U.S. HAS 3.552 MILLION MORE REGISTERED VOTERS THAN LIVE ADULTS
IS IT A RED FLAG FOR ELECTORAL FRAUD?
California has 11 Counties with more Registered than Actual Voters — 10 of which voted heavily for Hillary Clinton
Yesterday, the LA Times reported more than 23,000 Californians were registered to vote incorrectly by state DMV.
WASHINGTON, D.C. — As reported by the National Review’s Deroy Murdock, who did some state-by-state numbers-crunching, “some 3.5 million more people are registered to vote in the U.S. than are alive among America’s adult citizens. Such staggering inaccuracy is an engraved invitation to voter fraud.”
Murdock (at right,) analyzed Judicial Watch’s state-by-state tally and found that 462 U.S. counties had a registration rate exceeding 100% of all eligible voters. That’s 3.552 million people, who Murdock calls “ghost voters.”
And how many people is that? There are 21 states that don’t have that many people.
Yes, America… American democracy has a voting problem. It’s a troubling fact that puts our nation’s future in peril.
The data comes from Judicial Watch’s Election Integrity Project. The group looked at U.S. Census Data from 2011 to 2015 gathered by the U.S. Census Bureau’s American Community Survey, along with data from the Federal Election Assistance Commission.
Los Angeles County, whose more than 10 million people make it the nation’s most populous county, had 12% more registered voters than live ones — that’s some 707,475 votes.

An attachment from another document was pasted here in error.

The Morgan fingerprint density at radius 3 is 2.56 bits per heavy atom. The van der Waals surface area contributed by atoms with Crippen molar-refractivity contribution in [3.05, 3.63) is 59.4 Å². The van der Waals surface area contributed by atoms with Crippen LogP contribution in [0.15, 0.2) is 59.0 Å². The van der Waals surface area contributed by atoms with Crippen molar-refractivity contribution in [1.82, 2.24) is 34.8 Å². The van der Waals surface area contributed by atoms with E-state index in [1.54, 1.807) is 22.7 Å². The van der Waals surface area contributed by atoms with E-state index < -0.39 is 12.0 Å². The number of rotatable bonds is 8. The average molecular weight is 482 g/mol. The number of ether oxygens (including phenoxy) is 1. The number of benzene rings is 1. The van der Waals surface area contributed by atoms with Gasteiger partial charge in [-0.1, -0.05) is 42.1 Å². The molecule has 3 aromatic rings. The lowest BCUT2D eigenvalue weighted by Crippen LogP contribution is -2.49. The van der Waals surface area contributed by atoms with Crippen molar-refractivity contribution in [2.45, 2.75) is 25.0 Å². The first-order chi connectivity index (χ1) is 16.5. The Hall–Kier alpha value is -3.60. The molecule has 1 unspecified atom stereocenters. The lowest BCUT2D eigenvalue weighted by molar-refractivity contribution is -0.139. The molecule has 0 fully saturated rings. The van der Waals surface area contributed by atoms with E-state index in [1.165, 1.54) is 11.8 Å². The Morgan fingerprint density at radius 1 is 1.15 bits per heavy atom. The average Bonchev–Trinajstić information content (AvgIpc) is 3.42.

Beyond the official data that it received, Judicial Watch reports that L.A. County employees “informed us that the total number of registered voters now stands at a number that is a whopping 144% of the total number of resident citizens of voting age.”
But California’s San Diego County earns the enchilada grande. Its 138% registration translates into 810,966 ghost voters.
That’s a huge number of possible votes in an election.
In smaller elections, voter fraud could easily turn elections. A hundred votes here, a hundred votes there, and things could be very different.
As a Wikipedia list of close elections shows, since just 2000 there have been literally dozens of elections at the State, Local & Federal level decided by 100 votes or fewer. And, in at least two nationally important elections in recent memory, the outcome was decided by a paper-thin margin:
- In 2000, President Bush beat environmental activist and former Vice President Al Gore by just 538 votes.
- And Sen. Al Franken, the former Minnesota Democrat, won his seat by beating incumbent Sen. Norm Coleman in 2008. Coleman was initially declared the winner the day after the election, with a 726-vote lead over Franken — but after a controversial series of recounts and ballot disqualifications, Franken emerged weeks later with a 225-seat victory.
Franken’s win was enormous since it gave Democrats filibuster-proof control of the Senate. So, yes, small vote totals matter.
The 3.552 million possible fraudulent ballots that exist are a problem that deserves serious immediate attention. Small numbers can have an enormous impact on our nation’s governance.
“Perhaps these facts will encourage Democrats to join the GOP-dominated effort to remove ineligible felons, ex-residents, non-citizens, and dead people from the voter rolls — for all contests, not just presidential races,” says Murdock.
State by state, this is an enormous problem that needs to be dealt with seriously. Having so many bogus voters out there is a temptation to voter fraud.
Nothing really hinges on it, of course, except the integrity and honesty of our democratic elections.